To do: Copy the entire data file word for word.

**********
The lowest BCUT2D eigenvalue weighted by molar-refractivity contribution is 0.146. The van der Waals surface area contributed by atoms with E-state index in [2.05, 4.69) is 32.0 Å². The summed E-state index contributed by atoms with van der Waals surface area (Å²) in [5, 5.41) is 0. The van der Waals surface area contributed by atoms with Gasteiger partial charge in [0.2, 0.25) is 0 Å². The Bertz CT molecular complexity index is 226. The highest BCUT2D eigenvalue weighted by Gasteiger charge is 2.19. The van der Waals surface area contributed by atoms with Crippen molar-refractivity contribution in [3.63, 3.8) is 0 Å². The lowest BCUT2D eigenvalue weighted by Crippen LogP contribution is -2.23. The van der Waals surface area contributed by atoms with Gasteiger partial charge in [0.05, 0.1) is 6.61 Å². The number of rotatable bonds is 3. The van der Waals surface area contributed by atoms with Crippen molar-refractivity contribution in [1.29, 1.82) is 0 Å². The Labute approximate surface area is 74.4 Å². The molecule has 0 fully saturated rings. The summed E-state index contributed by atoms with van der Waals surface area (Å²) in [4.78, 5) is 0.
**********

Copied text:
The lowest BCUT2D eigenvalue weighted by molar-refractivity contribution is 0.146. The van der Waals surface area contributed by atoms with E-state index in [2.05, 4.69) is 32.0 Å². The summed E-state index contributed by atoms with van der Waals surface area (Å²) in [5, 5.41) is 0. The van der Waals surface area contributed by atoms with Gasteiger partial charge in [0.2, 0.25) is 0 Å². The Bertz CT molecular complexity index is 226. The highest BCUT2D eigenvalue weighted by Gasteiger charge is 2.19. The van der Waals surface area contributed by atoms with Crippen molar-refractivity contribution in [3.63, 3.8) is 0 Å². The lowest BCUT2D eigenvalue weighted by Crippen LogP contribution is -2.23. The van der Waals surface area contributed by atoms with Gasteiger partial charge in [0.05, 0.1) is 6.61 Å². The number of rotatable bonds is 3. The van der Waals surface area contributed by atoms with Crippen molar-refractivity contribution in [1.29, 1.82) is 0 Å². The Labute approximate surface area is 74.4 Å². The molecule has 0 fully saturated rings. The summed E-state index contributed by atoms with van der Waals surface area (Å²) in [4.78, 5) is 0.